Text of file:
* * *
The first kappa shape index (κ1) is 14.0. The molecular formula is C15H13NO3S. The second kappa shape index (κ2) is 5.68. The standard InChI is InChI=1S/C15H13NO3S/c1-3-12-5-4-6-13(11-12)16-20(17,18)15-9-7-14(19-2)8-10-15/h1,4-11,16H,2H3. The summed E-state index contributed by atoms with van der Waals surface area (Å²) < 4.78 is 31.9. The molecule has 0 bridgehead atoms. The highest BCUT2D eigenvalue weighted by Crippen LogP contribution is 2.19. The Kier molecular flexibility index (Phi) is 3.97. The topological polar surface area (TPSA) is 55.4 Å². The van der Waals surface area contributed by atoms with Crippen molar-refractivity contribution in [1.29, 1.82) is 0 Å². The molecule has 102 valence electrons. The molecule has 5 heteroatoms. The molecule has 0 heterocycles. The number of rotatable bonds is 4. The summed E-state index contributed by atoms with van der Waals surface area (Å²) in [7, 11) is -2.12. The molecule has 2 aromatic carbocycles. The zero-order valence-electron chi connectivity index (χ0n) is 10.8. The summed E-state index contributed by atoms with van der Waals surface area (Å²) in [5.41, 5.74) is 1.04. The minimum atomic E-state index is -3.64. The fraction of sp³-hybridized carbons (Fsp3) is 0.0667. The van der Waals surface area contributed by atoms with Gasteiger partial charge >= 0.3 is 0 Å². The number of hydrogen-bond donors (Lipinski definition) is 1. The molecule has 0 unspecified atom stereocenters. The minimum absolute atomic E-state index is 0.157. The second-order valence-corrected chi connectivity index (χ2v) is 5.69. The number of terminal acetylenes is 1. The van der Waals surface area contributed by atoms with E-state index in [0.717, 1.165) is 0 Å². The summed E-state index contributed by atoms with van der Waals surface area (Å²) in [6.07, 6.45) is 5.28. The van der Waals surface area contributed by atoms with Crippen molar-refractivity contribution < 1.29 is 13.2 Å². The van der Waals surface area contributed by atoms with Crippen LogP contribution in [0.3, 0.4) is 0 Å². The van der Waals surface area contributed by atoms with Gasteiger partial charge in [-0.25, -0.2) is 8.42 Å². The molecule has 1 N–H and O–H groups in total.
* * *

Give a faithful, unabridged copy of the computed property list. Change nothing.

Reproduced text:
The first kappa shape index (κ1) is 14.0. The molecular formula is C15H13NO3S. The second kappa shape index (κ2) is 5.68. The standard InChI is InChI=1S/C15H13NO3S/c1-3-12-5-4-6-13(11-12)16-20(17,18)15-9-7-14(19-2)8-10-15/h1,4-11,16H,2H3. The summed E-state index contributed by atoms with van der Waals surface area (Å²) < 4.78 is 31.9. The molecule has 0 bridgehead atoms. The highest BCUT2D eigenvalue weighted by Crippen LogP contribution is 2.19. The Kier molecular flexibility index (Phi) is 3.97. The topological polar surface area (TPSA) is 55.4 Å². The van der Waals surface area contributed by atoms with Crippen molar-refractivity contribution in [1.29, 1.82) is 0 Å². The molecule has 102 valence electrons. The molecule has 5 heteroatoms. The molecule has 0 heterocycles. The number of rotatable bonds is 4. The summed E-state index contributed by atoms with van der Waals surface area (Å²) in [7, 11) is -2.12. The molecule has 2 aromatic carbocycles. The zero-order valence-electron chi connectivity index (χ0n) is 10.8. The summed E-state index contributed by atoms with van der Waals surface area (Å²) in [5.41, 5.74) is 1.04. The minimum atomic E-state index is -3.64. The fraction of sp³-hybridized carbons (Fsp3) is 0.0667. The van der Waals surface area contributed by atoms with Gasteiger partial charge >= 0.3 is 0 Å². The number of hydrogen-bond donors (Lipinski definition) is 1. The molecule has 0 unspecified atom stereocenters. The minimum absolute atomic E-state index is 0.157. The second-order valence-corrected chi connectivity index (χ2v) is 5.69. The number of terminal acetylenes is 1. The van der Waals surface area contributed by atoms with E-state index in [0.717, 1.165) is 0 Å². The summed E-state index contributed by atoms with van der Waals surface area (Å²) in [6.07, 6.45) is 5.28. The van der Waals surface area contributed by atoms with Crippen molar-refractivity contribution < 1.29 is 13.2 Å². The van der Waals surface area contributed by atoms with Crippen LogP contribution in [0.3, 0.4) is 0 Å². The van der Waals surface area contributed by atoms with Gasteiger partial charge in [-0.25, -0.2) is 8.42 Å². The molecule has 1 N–H and O–H groups in total.